Unripe Habaneros are green, and they colour as they mature. Common colours are orange and red, but white, brown, and pink are also seen.
Habanero chilies are very HOT, rated between 100,000500,000 on the Scoville Scale.
The Habanero chilli originated in the Amazon region, and from there it has spread right around the world although the principal place of production and use is Mexico.
They have been used for millenia. One domesticated Habanero, which was dated at 8,500 years old, was found at an archaeological dig in Peru. An intact fruit of a small domesticated Habanero, found in pre-ceramic levels in the Guiyarrero Cave in the Peruvian highlands, was dated to 6500 BC.
Today, the largest producer is Mexico’s Yucatan Peninsula. Habaneros are an integral part of Yucatecan food. Habanero chillies accompany most dishes in Yucatan, either in solid or purée/salsa form.
Because of their popularity and ease of growth in the right climate and soil conditions, other modern production centers include Belize, Panama, Colombia, Costa Rica, Equador, Parts of the USA but Mexico is stoll the largest producer.
The Scotch Bonnet is often compared to the Habanero, since they are two varieties of the same species, but have a different appearance. Both the Scotch Bonnet and the Habanero have thin, waxy flesh. They have a similar heat level and flavour. Although both varieties average around the same level of “heat”, the actual degree of piquancy varies greatly from one fruit to another with genetics, growing methods, climate, and plant stress.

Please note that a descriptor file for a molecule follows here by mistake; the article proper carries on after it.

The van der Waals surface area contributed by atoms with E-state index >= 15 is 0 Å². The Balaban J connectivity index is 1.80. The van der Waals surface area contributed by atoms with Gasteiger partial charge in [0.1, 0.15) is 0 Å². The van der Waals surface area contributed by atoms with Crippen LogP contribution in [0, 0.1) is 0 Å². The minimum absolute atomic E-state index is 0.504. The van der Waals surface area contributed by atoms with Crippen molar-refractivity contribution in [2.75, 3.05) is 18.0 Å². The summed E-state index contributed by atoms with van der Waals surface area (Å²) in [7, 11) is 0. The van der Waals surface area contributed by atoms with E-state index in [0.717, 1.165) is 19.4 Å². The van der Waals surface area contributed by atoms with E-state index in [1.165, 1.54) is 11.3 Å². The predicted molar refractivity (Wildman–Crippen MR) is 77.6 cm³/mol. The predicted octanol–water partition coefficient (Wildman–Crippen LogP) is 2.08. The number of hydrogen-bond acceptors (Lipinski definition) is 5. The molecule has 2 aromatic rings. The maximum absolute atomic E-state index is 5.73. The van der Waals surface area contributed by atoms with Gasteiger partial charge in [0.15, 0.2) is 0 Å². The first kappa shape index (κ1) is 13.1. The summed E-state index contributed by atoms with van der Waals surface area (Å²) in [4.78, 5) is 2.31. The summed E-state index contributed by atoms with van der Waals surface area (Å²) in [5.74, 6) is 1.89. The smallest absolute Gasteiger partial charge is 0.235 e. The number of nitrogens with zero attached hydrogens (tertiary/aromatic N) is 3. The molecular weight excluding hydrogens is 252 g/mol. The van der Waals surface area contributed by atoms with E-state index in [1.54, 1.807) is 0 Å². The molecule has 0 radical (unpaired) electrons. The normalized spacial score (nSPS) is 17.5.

The Habanero’s heat, its fruity, citrus-like flavour, and its floral aroma have made it a popular ingredient in hot sauces and spicy foods.
Chillies, come in all shapes, sizes and colours ranging from tiny pointed extremely hot, birds eye chilli to the large mild fleshy peppers like the anaheim. Indigenous to Central and South America and the West Indies. They have been cultivated there for thousands of years before the Spanish conquest, which eventually introduced them to the rest of the world.Not all dry and store well so the range available is smaller for the dried product than the fresh.
Mexican cooking is one of the worlds oldest cuisines, the explorers of the New World brought back tomatoes and peppers, red hot chillies, avocados, various beans, vanilla and chocolate, these flavours were to change the flavours of Europe.
Today there are probably 400 different chillies grown, and they are one of the most widely cultivated crops now grown from the Far East, China, Japan, Thailand and Indonesia to India to Mexico.
Some of the more commonly available fresh chillies include jalapeño, serrano, poblano, yellow wax, birds eye, habarnero and cayenne.
In 1902 Wibur Scoville developed a method for measuring the strength of capsaicin in a given pepper, which originally meant tasting a diluted version of a pepper and giving it a value. Nowadays it can be done more accurately with the help of computers to rate the peppers in Scoville units, which indicate parts per million of capsaicin.
The fiery sensation of chillies is caused by capsaicin, a potent chemical that survives both cooking and freezing, but apart from the burning sensation it also triggers the brain to produce endorphins, natural painkillers that promote a sense of well being.
The Scoville scale begins at zero with mild bell peppers and moves to the lower range of peppers measuring 1,500 to 2,500 such as cascabels, four out of ten. The Jalapeño is mid range at about 2,500 to 5,000 Scoville units. The eight out of ten chillies such as cayenne, aji and pequin will rate about 30,000 to 50,00 units, while the Habernero which rates as one of the hottest comes somewhere between 100,00 and 500,000 units. There are hotter chillies – The Naga for instance!